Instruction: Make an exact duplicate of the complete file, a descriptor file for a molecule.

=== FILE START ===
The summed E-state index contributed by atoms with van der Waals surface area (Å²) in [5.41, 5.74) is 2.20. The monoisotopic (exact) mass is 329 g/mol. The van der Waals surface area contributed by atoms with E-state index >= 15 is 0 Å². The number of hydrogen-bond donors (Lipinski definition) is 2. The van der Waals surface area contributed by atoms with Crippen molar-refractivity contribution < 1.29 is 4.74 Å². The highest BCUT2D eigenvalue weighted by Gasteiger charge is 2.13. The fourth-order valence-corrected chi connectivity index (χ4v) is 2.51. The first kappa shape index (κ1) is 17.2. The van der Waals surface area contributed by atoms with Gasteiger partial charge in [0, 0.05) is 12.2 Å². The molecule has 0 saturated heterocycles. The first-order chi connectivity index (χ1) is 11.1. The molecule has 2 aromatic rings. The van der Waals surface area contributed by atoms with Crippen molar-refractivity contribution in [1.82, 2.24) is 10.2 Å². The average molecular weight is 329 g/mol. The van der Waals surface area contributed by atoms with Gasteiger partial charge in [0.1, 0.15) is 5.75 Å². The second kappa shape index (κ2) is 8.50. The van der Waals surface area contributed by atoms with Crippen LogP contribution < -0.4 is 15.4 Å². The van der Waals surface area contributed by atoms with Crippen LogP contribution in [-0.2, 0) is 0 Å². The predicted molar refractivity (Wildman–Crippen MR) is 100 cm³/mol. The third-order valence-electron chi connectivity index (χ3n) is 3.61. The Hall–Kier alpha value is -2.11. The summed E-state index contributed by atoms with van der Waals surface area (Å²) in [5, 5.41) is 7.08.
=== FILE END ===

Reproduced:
The summed E-state index contributed by atoms with van der Waals surface area (Å²) in [5.41, 5.74) is 2.20. The monoisotopic (exact) mass is 329 g/mol. The van der Waals surface area contributed by atoms with E-state index >= 15 is 0 Å². The number of hydrogen-bond donors (Lipinski definition) is 2. The van der Waals surface area contributed by atoms with Crippen molar-refractivity contribution < 1.29 is 4.74 Å². The highest BCUT2D eigenvalue weighted by Gasteiger charge is 2.13. The fourth-order valence-corrected chi connectivity index (χ4v) is 2.51. The first kappa shape index (κ1) is 17.2. The van der Waals surface area contributed by atoms with Gasteiger partial charge in [0, 0.05) is 12.2 Å². The molecule has 0 saturated heterocycles. The first-order chi connectivity index (χ1) is 11.1. The molecule has 2 aromatic rings. The van der Waals surface area contributed by atoms with Crippen molar-refractivity contribution in [1.82, 2.24) is 10.2 Å². The average molecular weight is 329 g/mol. The van der Waals surface area contributed by atoms with Gasteiger partial charge in [0.1, 0.15) is 5.75 Å². The second kappa shape index (κ2) is 8.50. The van der Waals surface area contributed by atoms with Crippen LogP contribution < -0.4 is 15.4 Å². The van der Waals surface area contributed by atoms with Crippen LogP contribution in [-0.2, 0) is 0 Å². The predicted molar refractivity (Wildman–Crippen MR) is 100 cm³/mol. The third-order valence-electron chi connectivity index (χ3n) is 3.61. The Hall–Kier alpha value is -2.11. The summed E-state index contributed by atoms with van der Waals surface area (Å²) in [5, 5.41) is 7.08.